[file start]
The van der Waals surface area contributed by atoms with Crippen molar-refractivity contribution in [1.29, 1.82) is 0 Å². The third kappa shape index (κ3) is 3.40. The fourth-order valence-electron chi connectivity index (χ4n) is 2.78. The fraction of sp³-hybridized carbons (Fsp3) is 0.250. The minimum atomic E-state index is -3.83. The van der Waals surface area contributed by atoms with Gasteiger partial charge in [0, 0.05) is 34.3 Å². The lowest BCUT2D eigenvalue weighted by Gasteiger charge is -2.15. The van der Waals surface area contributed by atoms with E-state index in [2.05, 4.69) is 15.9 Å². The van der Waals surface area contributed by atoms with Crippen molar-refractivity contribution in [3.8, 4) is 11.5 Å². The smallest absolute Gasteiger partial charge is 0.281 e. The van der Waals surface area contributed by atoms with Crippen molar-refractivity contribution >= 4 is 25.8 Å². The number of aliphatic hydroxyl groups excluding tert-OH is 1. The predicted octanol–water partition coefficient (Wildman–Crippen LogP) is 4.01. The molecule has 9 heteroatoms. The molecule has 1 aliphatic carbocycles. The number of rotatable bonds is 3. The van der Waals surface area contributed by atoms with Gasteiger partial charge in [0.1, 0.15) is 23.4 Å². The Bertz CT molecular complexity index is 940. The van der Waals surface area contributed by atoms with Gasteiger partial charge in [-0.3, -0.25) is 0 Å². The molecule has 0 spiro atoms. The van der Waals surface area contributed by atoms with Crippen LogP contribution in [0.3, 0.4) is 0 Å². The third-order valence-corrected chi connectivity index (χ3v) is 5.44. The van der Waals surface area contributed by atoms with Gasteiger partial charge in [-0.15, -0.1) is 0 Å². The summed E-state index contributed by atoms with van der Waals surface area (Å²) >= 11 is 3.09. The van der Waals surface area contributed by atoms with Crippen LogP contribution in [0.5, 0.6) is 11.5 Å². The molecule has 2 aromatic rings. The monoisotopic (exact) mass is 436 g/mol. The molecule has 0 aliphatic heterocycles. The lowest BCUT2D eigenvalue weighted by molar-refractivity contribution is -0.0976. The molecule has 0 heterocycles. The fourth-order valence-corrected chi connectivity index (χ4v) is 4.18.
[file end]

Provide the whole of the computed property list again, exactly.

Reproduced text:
The van der Waals surface area contributed by atoms with Crippen molar-refractivity contribution in [1.29, 1.82) is 0 Å². The third kappa shape index (κ3) is 3.40. The fourth-order valence-electron chi connectivity index (χ4n) is 2.78. The fraction of sp³-hybridized carbons (Fsp3) is 0.250. The minimum atomic E-state index is -3.83. The van der Waals surface area contributed by atoms with Gasteiger partial charge in [0, 0.05) is 34.3 Å². The lowest BCUT2D eigenvalue weighted by Gasteiger charge is -2.15. The van der Waals surface area contributed by atoms with E-state index in [2.05, 4.69) is 15.9 Å². The van der Waals surface area contributed by atoms with Crippen molar-refractivity contribution in [3.8, 4) is 11.5 Å². The smallest absolute Gasteiger partial charge is 0.281 e. The van der Waals surface area contributed by atoms with Crippen molar-refractivity contribution >= 4 is 25.8 Å². The number of aliphatic hydroxyl groups excluding tert-OH is 1. The predicted octanol–water partition coefficient (Wildman–Crippen LogP) is 4.01. The molecule has 9 heteroatoms. The molecule has 1 aliphatic carbocycles. The number of rotatable bonds is 3. The van der Waals surface area contributed by atoms with Gasteiger partial charge in [0.1, 0.15) is 23.4 Å². The Bertz CT molecular complexity index is 940. The van der Waals surface area contributed by atoms with Gasteiger partial charge in [-0.3, -0.25) is 0 Å². The molecule has 0 spiro atoms. The van der Waals surface area contributed by atoms with Crippen LogP contribution in [0.3, 0.4) is 0 Å². The third-order valence-corrected chi connectivity index (χ3v) is 5.44. The van der Waals surface area contributed by atoms with Gasteiger partial charge in [-0.15, -0.1) is 0 Å². The summed E-state index contributed by atoms with van der Waals surface area (Å²) >= 11 is 3.09. The van der Waals surface area contributed by atoms with Crippen LogP contribution in [0.5, 0.6) is 11.5 Å². The molecule has 2 aromatic rings. The monoisotopic (exact) mass is 436 g/mol. The molecule has 0 aliphatic heterocycles. The lowest BCUT2D eigenvalue weighted by molar-refractivity contribution is -0.0976. The molecule has 0 heterocycles. The fourth-order valence-corrected chi connectivity index (χ4v) is 4.18.